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The Stedwells find their place in Rochester's indie pop cadre

Princes of the Rochester sound

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Rochester doesn't have palm trees. It doesn't have sunshine, and it doesn't have a Planet Hollywood. But Rochester has that sound unique unto itself - call it "the Rochester sound." That rootsy, jangle-pop joy is being championed by an ever-growing number of locally based artists who reverently and referentially abscond with one or two aspects of indie jump and jive, and take a monkey wrench to it.

These bands have as many commonalities as they have differences- artists like The Demos, Mikaela Davis, Dangerbyrd, Ben Morey, Maybird, KOPPS, and Joywave, to name a few. They're the kings and queens of the scene and sound.

Joining them in the ranks of the illustrious is a fairly fresh-faced, three-piece band full of hooks and horsepower called The Stedwells. Founded in 2016, this trio delivers maximum rock 'n' roll stacked with full-throttle thrills. Two parts garage rock, one part pop, one part wow, shake well, and you've got The Stedwells.

Flash back to New Zealand, where brothers Ryan and Brendan Warren were feverishly writing songs.

"We went to New Zealand on a working holiday visa and worked there for a year," Ryan says. "There was this guy named Brendan Milward we were jamming with in Rochester. He was from New Zealand. The initial plan was to go down there and make music with him, but when we got down there he got approved for a visa in America. It all started with us wanting to be in a band together. The base of it is we just want to have fun with our friends."

Other than busking and the occasional open mic, the Warren brothers didn't perform all that much while on the other side of the globe. They were there, in New Zealand, to write songs. It doesn't necessarily seem like a practical move, until you hear the music.

The Stedwells, with Ryan Warren on guitar and vocals, his brother Brendan on bass, and Alex Durr on drums, definitely tip the indie pop scale.

"I think it's an indie, off-the-cuff sound," says Ryan, "which fits the definition of the Rochester sound. I think we're a very eccentric city, and the sound seems to be growing to encompass more sounds and types of music. Rochester has a broad selection of music."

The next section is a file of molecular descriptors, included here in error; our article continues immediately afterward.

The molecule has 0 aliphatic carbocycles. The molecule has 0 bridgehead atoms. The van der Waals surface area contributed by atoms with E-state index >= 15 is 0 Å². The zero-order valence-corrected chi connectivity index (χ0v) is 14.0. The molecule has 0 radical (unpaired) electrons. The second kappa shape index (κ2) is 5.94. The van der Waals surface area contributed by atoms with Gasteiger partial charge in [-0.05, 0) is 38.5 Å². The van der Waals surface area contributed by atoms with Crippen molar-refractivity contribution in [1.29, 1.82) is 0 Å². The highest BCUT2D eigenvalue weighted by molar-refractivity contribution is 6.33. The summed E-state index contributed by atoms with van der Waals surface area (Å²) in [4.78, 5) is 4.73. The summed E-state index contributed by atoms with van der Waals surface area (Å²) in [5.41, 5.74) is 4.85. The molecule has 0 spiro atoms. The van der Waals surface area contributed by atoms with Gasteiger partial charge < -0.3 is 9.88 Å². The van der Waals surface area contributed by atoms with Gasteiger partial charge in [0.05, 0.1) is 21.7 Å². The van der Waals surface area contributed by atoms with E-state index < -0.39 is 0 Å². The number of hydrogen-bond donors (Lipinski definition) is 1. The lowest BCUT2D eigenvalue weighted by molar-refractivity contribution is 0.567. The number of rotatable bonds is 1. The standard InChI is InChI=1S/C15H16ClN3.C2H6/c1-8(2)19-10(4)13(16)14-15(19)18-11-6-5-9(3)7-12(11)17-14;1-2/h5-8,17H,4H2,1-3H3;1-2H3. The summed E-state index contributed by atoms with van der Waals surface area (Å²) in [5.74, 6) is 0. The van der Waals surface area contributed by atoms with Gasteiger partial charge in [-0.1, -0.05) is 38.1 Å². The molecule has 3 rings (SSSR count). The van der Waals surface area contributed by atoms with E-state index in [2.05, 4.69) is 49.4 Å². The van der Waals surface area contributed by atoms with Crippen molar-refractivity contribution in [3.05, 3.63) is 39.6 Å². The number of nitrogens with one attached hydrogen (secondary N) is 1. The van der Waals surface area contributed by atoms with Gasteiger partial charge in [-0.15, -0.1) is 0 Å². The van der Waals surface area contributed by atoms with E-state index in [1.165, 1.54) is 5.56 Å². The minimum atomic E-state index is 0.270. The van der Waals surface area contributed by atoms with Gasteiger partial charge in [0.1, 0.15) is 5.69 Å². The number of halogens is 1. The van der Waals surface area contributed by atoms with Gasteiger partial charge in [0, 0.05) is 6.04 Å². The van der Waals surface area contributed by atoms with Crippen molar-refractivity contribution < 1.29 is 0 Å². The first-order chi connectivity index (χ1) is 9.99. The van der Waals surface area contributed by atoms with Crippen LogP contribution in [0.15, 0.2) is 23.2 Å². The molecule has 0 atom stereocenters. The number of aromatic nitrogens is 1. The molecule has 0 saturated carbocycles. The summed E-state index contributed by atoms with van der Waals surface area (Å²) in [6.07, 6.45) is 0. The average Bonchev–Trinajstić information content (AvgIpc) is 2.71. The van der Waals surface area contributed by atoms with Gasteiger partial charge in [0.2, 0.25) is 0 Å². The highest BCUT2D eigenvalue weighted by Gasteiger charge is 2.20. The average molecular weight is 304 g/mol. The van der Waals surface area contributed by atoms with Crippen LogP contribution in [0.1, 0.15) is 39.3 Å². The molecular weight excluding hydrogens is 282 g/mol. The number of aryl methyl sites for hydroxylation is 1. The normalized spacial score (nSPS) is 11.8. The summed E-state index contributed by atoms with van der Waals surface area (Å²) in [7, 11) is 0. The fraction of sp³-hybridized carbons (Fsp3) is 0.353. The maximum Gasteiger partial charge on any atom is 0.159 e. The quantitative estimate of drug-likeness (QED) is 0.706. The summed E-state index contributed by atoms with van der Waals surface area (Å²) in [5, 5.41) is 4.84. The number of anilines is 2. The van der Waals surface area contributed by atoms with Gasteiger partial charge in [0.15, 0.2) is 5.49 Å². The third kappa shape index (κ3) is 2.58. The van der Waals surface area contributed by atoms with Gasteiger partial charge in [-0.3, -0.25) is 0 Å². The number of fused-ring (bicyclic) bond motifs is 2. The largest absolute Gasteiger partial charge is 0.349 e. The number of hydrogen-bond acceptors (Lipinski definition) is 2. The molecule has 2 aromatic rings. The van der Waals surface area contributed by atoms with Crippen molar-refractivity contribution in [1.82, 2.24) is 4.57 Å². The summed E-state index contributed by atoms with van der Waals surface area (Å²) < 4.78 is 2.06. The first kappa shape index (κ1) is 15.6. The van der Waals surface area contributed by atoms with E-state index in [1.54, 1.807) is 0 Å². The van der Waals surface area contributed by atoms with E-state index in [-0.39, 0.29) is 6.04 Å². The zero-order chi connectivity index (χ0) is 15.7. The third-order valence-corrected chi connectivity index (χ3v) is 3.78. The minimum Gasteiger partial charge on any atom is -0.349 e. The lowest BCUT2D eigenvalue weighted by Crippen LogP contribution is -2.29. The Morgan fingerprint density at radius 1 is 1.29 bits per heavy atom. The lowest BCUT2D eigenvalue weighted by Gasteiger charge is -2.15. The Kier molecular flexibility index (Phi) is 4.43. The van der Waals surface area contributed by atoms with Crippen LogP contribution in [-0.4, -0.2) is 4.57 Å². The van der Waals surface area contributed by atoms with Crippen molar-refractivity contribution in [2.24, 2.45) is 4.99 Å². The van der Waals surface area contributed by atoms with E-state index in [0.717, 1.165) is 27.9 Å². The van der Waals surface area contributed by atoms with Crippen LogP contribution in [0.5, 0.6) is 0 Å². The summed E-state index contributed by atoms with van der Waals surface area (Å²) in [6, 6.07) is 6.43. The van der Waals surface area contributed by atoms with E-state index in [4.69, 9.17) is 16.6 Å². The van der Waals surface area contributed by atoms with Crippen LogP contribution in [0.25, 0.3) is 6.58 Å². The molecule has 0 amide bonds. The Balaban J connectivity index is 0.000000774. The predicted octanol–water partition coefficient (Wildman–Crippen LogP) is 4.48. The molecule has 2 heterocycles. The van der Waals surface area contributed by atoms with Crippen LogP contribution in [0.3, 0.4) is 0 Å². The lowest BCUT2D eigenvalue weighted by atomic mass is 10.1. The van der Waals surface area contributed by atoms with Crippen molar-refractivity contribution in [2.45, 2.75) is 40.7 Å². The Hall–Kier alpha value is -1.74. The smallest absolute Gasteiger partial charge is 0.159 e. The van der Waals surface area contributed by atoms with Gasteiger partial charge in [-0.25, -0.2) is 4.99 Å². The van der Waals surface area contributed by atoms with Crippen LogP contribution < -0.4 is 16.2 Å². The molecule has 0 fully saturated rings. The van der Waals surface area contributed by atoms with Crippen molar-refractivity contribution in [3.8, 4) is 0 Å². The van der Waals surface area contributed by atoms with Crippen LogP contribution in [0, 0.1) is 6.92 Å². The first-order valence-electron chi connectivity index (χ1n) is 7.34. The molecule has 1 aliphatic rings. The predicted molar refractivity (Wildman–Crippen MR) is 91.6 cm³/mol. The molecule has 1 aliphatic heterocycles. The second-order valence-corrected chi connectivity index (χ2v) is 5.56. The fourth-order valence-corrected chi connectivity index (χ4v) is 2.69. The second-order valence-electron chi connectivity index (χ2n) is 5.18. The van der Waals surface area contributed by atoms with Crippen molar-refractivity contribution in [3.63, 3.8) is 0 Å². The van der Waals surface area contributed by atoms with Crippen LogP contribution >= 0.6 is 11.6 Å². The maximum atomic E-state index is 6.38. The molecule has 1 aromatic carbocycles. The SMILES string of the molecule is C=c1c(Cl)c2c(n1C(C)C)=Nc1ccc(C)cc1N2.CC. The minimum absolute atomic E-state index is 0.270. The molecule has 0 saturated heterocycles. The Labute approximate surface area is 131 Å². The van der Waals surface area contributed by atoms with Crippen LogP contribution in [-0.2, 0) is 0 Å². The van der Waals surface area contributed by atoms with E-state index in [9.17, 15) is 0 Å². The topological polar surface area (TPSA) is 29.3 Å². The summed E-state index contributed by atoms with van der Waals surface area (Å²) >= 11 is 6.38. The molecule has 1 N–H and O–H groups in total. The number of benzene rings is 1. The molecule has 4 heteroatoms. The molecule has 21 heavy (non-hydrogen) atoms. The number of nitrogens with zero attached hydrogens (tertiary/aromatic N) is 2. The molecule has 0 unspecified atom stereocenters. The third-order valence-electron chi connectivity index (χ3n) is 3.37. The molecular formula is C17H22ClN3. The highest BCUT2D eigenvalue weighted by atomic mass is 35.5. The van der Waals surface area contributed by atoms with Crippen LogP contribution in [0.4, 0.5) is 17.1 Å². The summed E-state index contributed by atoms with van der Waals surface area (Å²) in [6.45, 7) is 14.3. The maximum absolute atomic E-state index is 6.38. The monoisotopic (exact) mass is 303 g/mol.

Upon listening a little closer to The Stedwells' sound, there is some heavier stuff brimming just below the surface, along with a decidedly English slant, not unlike bands like The Jam. The emphasis is put on the songs - not how they are played, but how they are. And, according to Ryan, it's important to save them as they get fleshed out and turned into actual songs. Like brothers will do, Ryan and Brendan finish each other's sentences.

"Usually it comes from me and my brother jamming," Ryan says as Brendan chimes in with "We still have flip phones and we'll use those to save an idea."

Symbiotically, this flies even for drummer Alex Durr, who hangs in the balance of the fraternal songwriting dynamic of the band. The Warren Brothers see him as just another brother.

"I like to consider myself the adopted brother," Alex says.

Ryan says, "He's really the only one I say 'I love you' to."

"Sometimes, I say it back." Alex says.

The trio begins work in the studio on EP numero dos this winter, promising a little more cohesiveness and weight than on last year's eponymous release. And the trio is softening its reluctance to add additional tracks, citing the difficulty it sometimes poses live.

"Being a three-piece is great," Brendan says. "But in the live aspect we sometimes want more."

"Sometimes it's kind of hard to pull that off," Ryan says. "We don't mind adding more parts in the studio, because at the end of the day, it's still us."

The Stedwells, with Ryan Warren on guitar and vocals, his brother Brendan on bass, and Alex Durr on drums, definitely tip the indie pop scale.

PHOTO PROVIDED

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